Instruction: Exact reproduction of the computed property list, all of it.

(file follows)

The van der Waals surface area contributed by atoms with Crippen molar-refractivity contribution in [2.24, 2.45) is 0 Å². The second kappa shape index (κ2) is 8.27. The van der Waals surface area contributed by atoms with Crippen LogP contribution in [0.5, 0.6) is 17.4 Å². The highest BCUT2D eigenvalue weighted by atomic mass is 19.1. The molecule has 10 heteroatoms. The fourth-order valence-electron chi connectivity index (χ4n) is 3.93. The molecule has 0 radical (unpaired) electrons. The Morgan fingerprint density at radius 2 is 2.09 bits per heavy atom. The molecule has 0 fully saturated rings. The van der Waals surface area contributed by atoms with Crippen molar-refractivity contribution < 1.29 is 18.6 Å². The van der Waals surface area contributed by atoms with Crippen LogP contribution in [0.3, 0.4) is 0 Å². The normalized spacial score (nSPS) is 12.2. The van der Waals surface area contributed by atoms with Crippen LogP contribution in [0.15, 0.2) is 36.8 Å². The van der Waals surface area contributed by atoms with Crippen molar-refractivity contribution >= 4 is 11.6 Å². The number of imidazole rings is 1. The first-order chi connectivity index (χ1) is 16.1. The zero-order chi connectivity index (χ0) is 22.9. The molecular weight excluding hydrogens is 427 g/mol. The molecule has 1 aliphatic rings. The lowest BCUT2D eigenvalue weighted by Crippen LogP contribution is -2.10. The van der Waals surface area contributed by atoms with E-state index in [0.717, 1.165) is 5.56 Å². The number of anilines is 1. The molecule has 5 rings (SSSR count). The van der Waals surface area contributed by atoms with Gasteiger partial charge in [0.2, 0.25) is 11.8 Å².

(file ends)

The van der Waals surface area contributed by atoms with Crippen molar-refractivity contribution in [2.24, 2.45) is 0 Å². The second kappa shape index (κ2) is 8.27. The van der Waals surface area contributed by atoms with Crippen LogP contribution in [0.5, 0.6) is 17.4 Å². The highest BCUT2D eigenvalue weighted by atomic mass is 19.1. The molecule has 10 heteroatoms. The fourth-order valence-electron chi connectivity index (χ4n) is 3.93. The molecule has 0 radical (unpaired) electrons. The Morgan fingerprint density at radius 2 is 2.09 bits per heavy atom. The molecule has 0 fully saturated rings. The van der Waals surface area contributed by atoms with Crippen molar-refractivity contribution < 1.29 is 18.6 Å². The van der Waals surface area contributed by atoms with Crippen LogP contribution in [0.3, 0.4) is 0 Å². The normalized spacial score (nSPS) is 12.2. The van der Waals surface area contributed by atoms with Crippen LogP contribution in [0.15, 0.2) is 36.8 Å². The van der Waals surface area contributed by atoms with Crippen molar-refractivity contribution >= 4 is 11.6 Å². The number of imidazole rings is 1. The first-order chi connectivity index (χ1) is 16.1. The zero-order chi connectivity index (χ0) is 22.9. The molecular weight excluding hydrogens is 427 g/mol. The molecule has 1 aliphatic rings. The lowest BCUT2D eigenvalue weighted by Crippen LogP contribution is -2.10. The van der Waals surface area contributed by atoms with E-state index in [0.717, 1.165) is 5.56 Å². The number of anilines is 1. The molecule has 5 rings (SSSR count). The van der Waals surface area contributed by atoms with Gasteiger partial charge in [0.2, 0.25) is 11.8 Å².